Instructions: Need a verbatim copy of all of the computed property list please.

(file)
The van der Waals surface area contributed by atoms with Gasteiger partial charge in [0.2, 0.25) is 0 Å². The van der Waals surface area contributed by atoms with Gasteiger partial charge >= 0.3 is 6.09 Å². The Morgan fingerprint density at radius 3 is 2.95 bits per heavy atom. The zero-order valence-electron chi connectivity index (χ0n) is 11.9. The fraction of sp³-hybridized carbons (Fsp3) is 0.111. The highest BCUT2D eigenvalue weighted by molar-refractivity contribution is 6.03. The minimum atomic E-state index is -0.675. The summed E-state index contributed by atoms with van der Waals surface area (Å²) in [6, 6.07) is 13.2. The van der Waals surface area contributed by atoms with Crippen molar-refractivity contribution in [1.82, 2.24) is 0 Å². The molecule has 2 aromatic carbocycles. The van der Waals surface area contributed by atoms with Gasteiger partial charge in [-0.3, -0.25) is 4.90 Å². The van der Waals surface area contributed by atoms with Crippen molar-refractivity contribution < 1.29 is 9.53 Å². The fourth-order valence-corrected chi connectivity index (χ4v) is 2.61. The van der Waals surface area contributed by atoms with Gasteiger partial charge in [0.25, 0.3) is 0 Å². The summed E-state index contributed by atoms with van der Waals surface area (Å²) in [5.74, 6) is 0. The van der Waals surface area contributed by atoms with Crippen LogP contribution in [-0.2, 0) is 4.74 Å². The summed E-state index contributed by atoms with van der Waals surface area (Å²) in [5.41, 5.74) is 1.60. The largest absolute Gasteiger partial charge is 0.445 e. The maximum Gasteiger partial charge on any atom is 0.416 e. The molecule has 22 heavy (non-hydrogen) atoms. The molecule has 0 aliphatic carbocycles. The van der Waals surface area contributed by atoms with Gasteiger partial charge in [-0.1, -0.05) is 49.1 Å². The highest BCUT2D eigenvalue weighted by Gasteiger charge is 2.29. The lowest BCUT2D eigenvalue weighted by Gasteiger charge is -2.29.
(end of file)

The van der Waals surface area contributed by atoms with Gasteiger partial charge in [0.2, 0.25) is 0 Å². The van der Waals surface area contributed by atoms with Gasteiger partial charge >= 0.3 is 6.09 Å². The Morgan fingerprint density at radius 3 is 2.95 bits per heavy atom. The zero-order valence-electron chi connectivity index (χ0n) is 11.9. The fraction of sp³-hybridized carbons (Fsp3) is 0.111. The highest BCUT2D eigenvalue weighted by molar-refractivity contribution is 6.03. The minimum atomic E-state index is -0.675. The summed E-state index contributed by atoms with van der Waals surface area (Å²) in [6, 6.07) is 13.2. The van der Waals surface area contributed by atoms with Crippen molar-refractivity contribution in [1.82, 2.24) is 0 Å². The molecule has 2 aromatic carbocycles. The van der Waals surface area contributed by atoms with Gasteiger partial charge in [-0.3, -0.25) is 4.90 Å². The van der Waals surface area contributed by atoms with Crippen molar-refractivity contribution < 1.29 is 9.53 Å². The fourth-order valence-corrected chi connectivity index (χ4v) is 2.61. The van der Waals surface area contributed by atoms with Gasteiger partial charge in [0.25, 0.3) is 0 Å². The summed E-state index contributed by atoms with van der Waals surface area (Å²) in [5.74, 6) is 0. The van der Waals surface area contributed by atoms with Crippen LogP contribution in [-0.2, 0) is 4.74 Å². The summed E-state index contributed by atoms with van der Waals surface area (Å²) in [5.41, 5.74) is 1.60. The largest absolute Gasteiger partial charge is 0.445 e. The maximum Gasteiger partial charge on any atom is 0.416 e. The molecule has 22 heavy (non-hydrogen) atoms. The molecule has 0 aliphatic carbocycles. The van der Waals surface area contributed by atoms with Gasteiger partial charge in [-0.1, -0.05) is 49.1 Å². The highest BCUT2D eigenvalue weighted by Gasteiger charge is 2.29. The lowest BCUT2D eigenvalue weighted by Gasteiger charge is -2.29.